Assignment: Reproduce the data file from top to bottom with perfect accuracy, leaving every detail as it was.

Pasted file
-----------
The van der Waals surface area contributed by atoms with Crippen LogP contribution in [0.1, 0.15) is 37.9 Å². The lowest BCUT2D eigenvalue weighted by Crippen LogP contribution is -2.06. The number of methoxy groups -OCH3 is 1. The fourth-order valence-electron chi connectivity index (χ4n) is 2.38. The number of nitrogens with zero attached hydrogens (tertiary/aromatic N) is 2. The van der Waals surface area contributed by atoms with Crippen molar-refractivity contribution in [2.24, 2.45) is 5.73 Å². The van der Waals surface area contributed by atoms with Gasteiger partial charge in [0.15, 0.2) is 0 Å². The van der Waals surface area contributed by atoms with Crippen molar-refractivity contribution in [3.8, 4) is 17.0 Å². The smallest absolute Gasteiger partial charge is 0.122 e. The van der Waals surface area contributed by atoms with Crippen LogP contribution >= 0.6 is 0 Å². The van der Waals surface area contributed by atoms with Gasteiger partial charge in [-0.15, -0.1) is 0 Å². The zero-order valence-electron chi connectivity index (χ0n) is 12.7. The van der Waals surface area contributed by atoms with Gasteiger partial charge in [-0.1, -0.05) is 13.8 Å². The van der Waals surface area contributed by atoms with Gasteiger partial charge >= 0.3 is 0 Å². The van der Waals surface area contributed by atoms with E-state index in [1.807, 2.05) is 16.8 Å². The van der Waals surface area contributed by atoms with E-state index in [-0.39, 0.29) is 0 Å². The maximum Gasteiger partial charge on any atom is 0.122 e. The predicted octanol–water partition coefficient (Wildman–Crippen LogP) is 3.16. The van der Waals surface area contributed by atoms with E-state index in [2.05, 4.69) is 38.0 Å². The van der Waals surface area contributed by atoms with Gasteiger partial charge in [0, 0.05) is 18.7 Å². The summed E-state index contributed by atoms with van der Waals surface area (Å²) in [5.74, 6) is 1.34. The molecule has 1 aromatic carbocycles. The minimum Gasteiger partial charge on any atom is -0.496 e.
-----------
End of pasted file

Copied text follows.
The van der Waals surface area contributed by atoms with Crippen LogP contribution in [0.1, 0.15) is 37.9 Å². The lowest BCUT2D eigenvalue weighted by Crippen LogP contribution is -2.06. The number of methoxy groups -OCH3 is 1. The fourth-order valence-electron chi connectivity index (χ4n) is 2.38. The number of nitrogens with zero attached hydrogens (tertiary/aromatic N) is 2. The van der Waals surface area contributed by atoms with Crippen molar-refractivity contribution in [2.24, 2.45) is 5.73 Å². The van der Waals surface area contributed by atoms with Gasteiger partial charge in [0.15, 0.2) is 0 Å². The van der Waals surface area contributed by atoms with Crippen molar-refractivity contribution in [3.8, 4) is 17.0 Å². The smallest absolute Gasteiger partial charge is 0.122 e. The van der Waals surface area contributed by atoms with Crippen LogP contribution >= 0.6 is 0 Å². The van der Waals surface area contributed by atoms with Gasteiger partial charge in [-0.15, -0.1) is 0 Å². The zero-order valence-electron chi connectivity index (χ0n) is 12.7. The van der Waals surface area contributed by atoms with Gasteiger partial charge in [-0.1, -0.05) is 13.8 Å². The van der Waals surface area contributed by atoms with Gasteiger partial charge >= 0.3 is 0 Å². The van der Waals surface area contributed by atoms with E-state index in [1.807, 2.05) is 16.8 Å². The van der Waals surface area contributed by atoms with E-state index in [-0.39, 0.29) is 0 Å². The maximum Gasteiger partial charge on any atom is 0.122 e. The predicted octanol–water partition coefficient (Wildman–Crippen LogP) is 3.16. The van der Waals surface area contributed by atoms with E-state index in [2.05, 4.69) is 38.0 Å². The van der Waals surface area contributed by atoms with Gasteiger partial charge in [0, 0.05) is 18.7 Å². The summed E-state index contributed by atoms with van der Waals surface area (Å²) in [5.74, 6) is 1.34. The molecule has 1 aromatic carbocycles. The minimum Gasteiger partial charge on any atom is -0.496 e.